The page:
We saw a while ago that circular motion requires a centripetal force, but there is also another interesting feature that comes out from all that going round, and that is that you can do it all again (and again and again ... ad nauseum).
So what we have is a type of motion we refer to as periodic motion. That is motion that repeats itself after a period of time, and most commonly this period of time is constant (ie uniform circular motion, such as an orbit). So you start off at a certain point and then you move before coming back to where you started.
This is sort of obvious when you think about travelling in a circle. And as you can see this is a very simple sort of periodic motion.
Now since going around in a circle involves going through 360° we often describe the motion in terms of the rate at which the angle changes - the angular velocity (ω) if you will. The simplest way to think of this is, like I said, a velocity so we will consider the angle changed divided by the time taken (much like velocity is distance moved divided by time taken) and so we get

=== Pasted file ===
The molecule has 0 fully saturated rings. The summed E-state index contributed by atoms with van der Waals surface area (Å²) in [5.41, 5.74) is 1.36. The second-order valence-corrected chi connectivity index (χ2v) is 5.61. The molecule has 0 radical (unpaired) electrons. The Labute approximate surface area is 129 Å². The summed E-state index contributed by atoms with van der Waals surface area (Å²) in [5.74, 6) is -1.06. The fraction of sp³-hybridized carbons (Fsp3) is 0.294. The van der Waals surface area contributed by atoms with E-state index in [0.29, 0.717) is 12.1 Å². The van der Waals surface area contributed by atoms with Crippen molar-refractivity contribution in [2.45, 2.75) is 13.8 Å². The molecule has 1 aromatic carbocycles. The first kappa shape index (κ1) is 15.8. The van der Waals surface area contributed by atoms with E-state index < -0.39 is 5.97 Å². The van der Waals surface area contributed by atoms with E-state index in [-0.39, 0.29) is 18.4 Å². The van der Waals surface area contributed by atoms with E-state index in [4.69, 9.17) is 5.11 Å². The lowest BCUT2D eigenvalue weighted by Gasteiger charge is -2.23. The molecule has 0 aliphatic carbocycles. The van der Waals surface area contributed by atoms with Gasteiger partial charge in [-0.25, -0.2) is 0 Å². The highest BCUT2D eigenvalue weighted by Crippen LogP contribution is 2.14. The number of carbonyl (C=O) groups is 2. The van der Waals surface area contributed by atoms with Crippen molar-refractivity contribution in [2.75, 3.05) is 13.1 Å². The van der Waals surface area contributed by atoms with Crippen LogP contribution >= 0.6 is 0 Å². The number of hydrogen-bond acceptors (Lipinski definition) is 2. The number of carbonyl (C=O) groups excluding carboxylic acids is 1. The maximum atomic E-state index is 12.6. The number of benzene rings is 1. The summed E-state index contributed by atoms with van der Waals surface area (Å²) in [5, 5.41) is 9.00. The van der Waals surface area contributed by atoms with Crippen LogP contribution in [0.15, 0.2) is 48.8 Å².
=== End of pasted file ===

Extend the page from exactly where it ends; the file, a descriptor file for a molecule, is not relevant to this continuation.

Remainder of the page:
- ω = 2π/T
- 2π rad = 360°
- v = 2πr/T
- v = ωr
- s = θr
- a = αr
Now why is all of this remotely important, any one familiar with geometry will note that the position relative to the centre of the circle in xy-coordinates can be described in terms of the angle or indeed ω and t.
- x = r cos(θ) = r cos(ωt)
- y = r sin(θ) = r sin(ωt)